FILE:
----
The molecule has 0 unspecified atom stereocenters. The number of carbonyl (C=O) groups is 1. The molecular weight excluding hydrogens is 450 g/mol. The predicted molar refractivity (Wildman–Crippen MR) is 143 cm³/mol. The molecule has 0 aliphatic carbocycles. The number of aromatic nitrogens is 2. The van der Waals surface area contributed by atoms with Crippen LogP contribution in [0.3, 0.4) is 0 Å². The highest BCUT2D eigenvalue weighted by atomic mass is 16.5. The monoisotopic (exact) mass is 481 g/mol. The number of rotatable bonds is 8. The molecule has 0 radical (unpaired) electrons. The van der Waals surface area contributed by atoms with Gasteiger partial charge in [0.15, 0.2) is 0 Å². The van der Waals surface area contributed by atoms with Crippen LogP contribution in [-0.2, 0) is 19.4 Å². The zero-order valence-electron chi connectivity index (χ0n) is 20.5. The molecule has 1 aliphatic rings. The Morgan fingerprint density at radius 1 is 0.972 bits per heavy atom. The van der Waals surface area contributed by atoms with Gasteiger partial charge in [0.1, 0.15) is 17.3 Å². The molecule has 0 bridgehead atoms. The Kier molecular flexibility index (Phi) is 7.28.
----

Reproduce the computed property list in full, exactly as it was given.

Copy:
The molecule has 0 unspecified atom stereocenters. The number of carbonyl (C=O) groups is 1. The molecular weight excluding hydrogens is 450 g/mol. The predicted molar refractivity (Wildman–Crippen MR) is 143 cm³/mol. The molecule has 0 aliphatic carbocycles. The number of aromatic nitrogens is 2. The van der Waals surface area contributed by atoms with Crippen LogP contribution in [0.3, 0.4) is 0 Å². The highest BCUT2D eigenvalue weighted by atomic mass is 16.5. The monoisotopic (exact) mass is 481 g/mol. The number of rotatable bonds is 8. The molecule has 0 radical (unpaired) electrons. The van der Waals surface area contributed by atoms with Gasteiger partial charge in [0.15, 0.2) is 0 Å². The van der Waals surface area contributed by atoms with Crippen LogP contribution in [-0.2, 0) is 19.4 Å². The zero-order valence-electron chi connectivity index (χ0n) is 20.5. The molecule has 1 aliphatic rings. The Morgan fingerprint density at radius 1 is 0.972 bits per heavy atom. The van der Waals surface area contributed by atoms with Gasteiger partial charge in [0.1, 0.15) is 17.3 Å². The molecule has 0 bridgehead atoms. The Kier molecular flexibility index (Phi) is 7.28.